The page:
ISIS claims that an airstrike by Jordan in Syria has killed American aid worker Kayla Mueller, 26, whom they had kidnapped. The Jordanian government is skeptical, and American officials are investigating the claims.
- Victims in the Fort Hood massacre of 2009 will receive Purple Hearts after all. Initially the attacks were described as "workplace violence," and the 13 people killed after Army psychiatrist Nidal Hasan opened fire on the post were denied the honor. Congress then passed legislation expanding the eligibility guidelines.
- The White House has outlined a new National Security Strategy for the final two years of President Barack Obama's term. Ed Krayewski noted the world police posturing of it all here.
- In yet another example of Americans having to deal with benefits being scaled back in the workplace, Harvard has banned professors from having sex with undergraduates.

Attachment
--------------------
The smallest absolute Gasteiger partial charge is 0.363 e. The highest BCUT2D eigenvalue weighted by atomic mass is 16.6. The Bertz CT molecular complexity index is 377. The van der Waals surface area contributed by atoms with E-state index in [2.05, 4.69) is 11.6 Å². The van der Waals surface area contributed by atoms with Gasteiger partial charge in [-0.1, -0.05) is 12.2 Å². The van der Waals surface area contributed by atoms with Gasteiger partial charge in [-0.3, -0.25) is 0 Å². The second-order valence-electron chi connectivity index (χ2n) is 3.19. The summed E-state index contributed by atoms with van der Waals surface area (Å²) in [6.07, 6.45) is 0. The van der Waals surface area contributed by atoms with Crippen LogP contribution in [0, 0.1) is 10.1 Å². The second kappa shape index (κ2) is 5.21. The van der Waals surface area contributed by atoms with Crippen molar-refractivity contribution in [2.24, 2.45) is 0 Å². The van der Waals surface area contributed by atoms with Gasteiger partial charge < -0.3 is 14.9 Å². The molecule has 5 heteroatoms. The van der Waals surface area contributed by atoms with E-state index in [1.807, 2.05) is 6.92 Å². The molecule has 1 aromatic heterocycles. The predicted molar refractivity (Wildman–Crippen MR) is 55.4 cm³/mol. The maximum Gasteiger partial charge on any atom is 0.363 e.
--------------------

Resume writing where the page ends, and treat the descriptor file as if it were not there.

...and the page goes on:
- Shiite rebels have completed their takeover of Yemen and dissolved parliament.
- Pope Francis says it's okay to spank children, as long as you do so with dignity and do not demean them. They'll have to wait until they're adults to find somebody to demean them while spanking them, the way God intended.
They're using their Second Amendment rights to protect local businesses from riots and looting.
That rate is much lower than the numbers used in the horrifying projections that shaped the government response to the epidemic.
Police departments exist to protect people's persons and property. The Minneapolis Police Department has failed to do either.
The Supreme Court could announce as early as Monday that it's revisiting qualified immunity, a doctrine that shields rotten cops from civil rights lawsuits.
Are we seeing a tipping point where police begin to grasp why the public is so outraged?